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Business Makeover: Harley-Davidson

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If it's broke, fix it.

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Falling short of Wall Street's expectations, Harley-Davidson's (HOG) third-quarter earnings dropped 37% to $166.5 million (earnings totaled $265 million in the same period last year). Adding insult to injury, CEO Jim Ziemer said the future of the global economy will effectively work against his company.

With such a bleak outlook, how can Harley shift profits from first to fifth without stalling out?

For some, the Harley-Davidson brand still conjures dirty outlaws on the open road. Transform that tarnished image by releasing current data on the company's actual customer profile: Upper-middle class suburban white guys with a median age of 47.

The trademark growl of the V-twin engine -- said to resemble somebody saying "potato-potato" -- can be too raucous for more demure bikers. Modify the engine to produce a sound more similar to a British aristocrat's pronunciation of "potato-potato."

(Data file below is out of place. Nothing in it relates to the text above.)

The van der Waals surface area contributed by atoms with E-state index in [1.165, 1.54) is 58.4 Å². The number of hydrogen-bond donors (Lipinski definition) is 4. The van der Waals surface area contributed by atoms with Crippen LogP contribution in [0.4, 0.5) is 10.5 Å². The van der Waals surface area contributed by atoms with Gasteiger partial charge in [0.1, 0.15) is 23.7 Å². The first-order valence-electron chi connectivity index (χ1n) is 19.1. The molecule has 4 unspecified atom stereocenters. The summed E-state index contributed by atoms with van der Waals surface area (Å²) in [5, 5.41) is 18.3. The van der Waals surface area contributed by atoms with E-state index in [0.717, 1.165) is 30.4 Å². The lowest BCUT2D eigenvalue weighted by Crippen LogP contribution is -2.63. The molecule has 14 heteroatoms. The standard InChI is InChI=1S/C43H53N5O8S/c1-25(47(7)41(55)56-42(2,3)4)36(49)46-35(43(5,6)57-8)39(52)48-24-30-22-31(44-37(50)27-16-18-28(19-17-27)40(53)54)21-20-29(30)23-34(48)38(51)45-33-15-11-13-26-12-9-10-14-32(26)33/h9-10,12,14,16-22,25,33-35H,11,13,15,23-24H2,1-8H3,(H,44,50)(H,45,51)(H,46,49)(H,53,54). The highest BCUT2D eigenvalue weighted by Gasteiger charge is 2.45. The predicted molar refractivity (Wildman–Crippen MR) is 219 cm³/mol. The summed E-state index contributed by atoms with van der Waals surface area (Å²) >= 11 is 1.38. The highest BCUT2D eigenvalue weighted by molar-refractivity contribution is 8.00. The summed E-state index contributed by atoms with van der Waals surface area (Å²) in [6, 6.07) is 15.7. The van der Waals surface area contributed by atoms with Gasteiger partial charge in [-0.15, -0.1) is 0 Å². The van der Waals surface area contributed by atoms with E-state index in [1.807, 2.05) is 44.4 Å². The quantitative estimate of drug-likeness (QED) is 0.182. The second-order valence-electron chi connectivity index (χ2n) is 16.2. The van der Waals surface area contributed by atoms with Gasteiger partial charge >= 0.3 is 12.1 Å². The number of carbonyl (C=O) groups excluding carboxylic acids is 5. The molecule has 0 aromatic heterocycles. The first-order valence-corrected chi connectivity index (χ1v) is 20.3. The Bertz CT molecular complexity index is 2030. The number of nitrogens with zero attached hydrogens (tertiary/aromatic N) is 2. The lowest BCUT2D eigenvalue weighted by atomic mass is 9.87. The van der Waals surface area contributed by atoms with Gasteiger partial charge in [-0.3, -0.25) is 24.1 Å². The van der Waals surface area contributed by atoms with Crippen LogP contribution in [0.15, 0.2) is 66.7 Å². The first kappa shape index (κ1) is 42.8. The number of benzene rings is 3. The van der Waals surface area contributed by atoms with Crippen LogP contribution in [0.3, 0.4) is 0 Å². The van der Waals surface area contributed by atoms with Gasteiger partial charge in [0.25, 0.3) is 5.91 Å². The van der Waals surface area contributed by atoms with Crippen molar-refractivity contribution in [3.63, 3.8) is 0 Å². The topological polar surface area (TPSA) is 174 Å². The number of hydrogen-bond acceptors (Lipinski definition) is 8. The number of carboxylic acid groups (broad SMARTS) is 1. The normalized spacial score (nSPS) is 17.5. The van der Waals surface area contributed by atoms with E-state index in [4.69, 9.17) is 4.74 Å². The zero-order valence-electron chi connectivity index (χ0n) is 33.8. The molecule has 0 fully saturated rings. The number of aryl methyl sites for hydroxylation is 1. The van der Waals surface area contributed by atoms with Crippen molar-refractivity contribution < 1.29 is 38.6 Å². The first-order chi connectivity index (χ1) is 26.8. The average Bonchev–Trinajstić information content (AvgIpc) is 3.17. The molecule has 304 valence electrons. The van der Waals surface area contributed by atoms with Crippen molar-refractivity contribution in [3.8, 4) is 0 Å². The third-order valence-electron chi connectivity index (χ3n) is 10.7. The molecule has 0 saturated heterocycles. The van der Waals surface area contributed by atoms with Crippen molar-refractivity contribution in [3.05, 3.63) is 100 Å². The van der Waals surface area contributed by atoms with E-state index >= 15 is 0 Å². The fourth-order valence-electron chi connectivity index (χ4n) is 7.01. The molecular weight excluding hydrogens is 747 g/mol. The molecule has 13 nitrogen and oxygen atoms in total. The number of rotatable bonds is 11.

"Born to Be Wild" and "Highway to Hell" are played out as motorhead anthems. In the next advertising campaign, give "Ain't No Stoppin' Us Now" by McFadden and Whitehead a whirl.

From mugs to belt buckles to Christmas-tree ornaments, Harley merchandise has been spread much too thin to be profitable. Limit products to bikes, jackets and the all-important teddy bears in leather vests.

The late Evel Knievel's infamous, death-defying stunts, performed on his Harley-Davidson XR-750, are now a distant memory. Introduce a line of red-white-and-blue stunt bikes aimed at the lucrative daredevil market.

Product placement can be effective - but try to at least find a film better than Wild Hogs in which to feature your wares.

No positions in stocks mentioned.
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